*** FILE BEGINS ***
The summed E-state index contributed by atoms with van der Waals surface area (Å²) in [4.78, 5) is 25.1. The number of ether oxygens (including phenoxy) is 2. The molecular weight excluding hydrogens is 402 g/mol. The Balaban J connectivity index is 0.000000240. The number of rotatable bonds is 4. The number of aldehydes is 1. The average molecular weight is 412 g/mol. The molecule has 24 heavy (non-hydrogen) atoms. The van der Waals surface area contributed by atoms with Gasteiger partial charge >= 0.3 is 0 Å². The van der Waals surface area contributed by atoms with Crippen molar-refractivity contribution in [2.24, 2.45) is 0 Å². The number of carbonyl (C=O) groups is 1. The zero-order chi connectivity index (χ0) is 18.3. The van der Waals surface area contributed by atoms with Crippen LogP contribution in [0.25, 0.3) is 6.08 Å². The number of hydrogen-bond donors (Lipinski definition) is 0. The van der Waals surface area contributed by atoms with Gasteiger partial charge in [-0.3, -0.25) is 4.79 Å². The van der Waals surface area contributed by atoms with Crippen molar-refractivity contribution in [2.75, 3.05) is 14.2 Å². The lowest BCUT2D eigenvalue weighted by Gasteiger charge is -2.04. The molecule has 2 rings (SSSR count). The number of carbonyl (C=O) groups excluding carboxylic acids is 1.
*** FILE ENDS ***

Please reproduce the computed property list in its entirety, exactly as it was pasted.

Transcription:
The summed E-state index contributed by atoms with van der Waals surface area (Å²) in [4.78, 5) is 25.1. The number of ether oxygens (including phenoxy) is 2. The molecular weight excluding hydrogens is 402 g/mol. The Balaban J connectivity index is 0.000000240. The number of rotatable bonds is 4. The number of aldehydes is 1. The average molecular weight is 412 g/mol. The molecule has 24 heavy (non-hydrogen) atoms. The van der Waals surface area contributed by atoms with Gasteiger partial charge >= 0.3 is 0 Å². The van der Waals surface area contributed by atoms with Crippen molar-refractivity contribution in [2.24, 2.45) is 0 Å². The number of carbonyl (C=O) groups is 1. The zero-order chi connectivity index (χ0) is 18.3. The van der Waals surface area contributed by atoms with Crippen LogP contribution in [0.25, 0.3) is 6.08 Å². The number of hydrogen-bond donors (Lipinski definition) is 0. The van der Waals surface area contributed by atoms with Gasteiger partial charge in [-0.3, -0.25) is 4.79 Å². The van der Waals surface area contributed by atoms with Crippen molar-refractivity contribution in [2.75, 3.05) is 14.2 Å². The lowest BCUT2D eigenvalue weighted by Gasteiger charge is -2.04. The molecule has 2 rings (SSSR count). The number of carbonyl (C=O) groups excluding carboxylic acids is 1.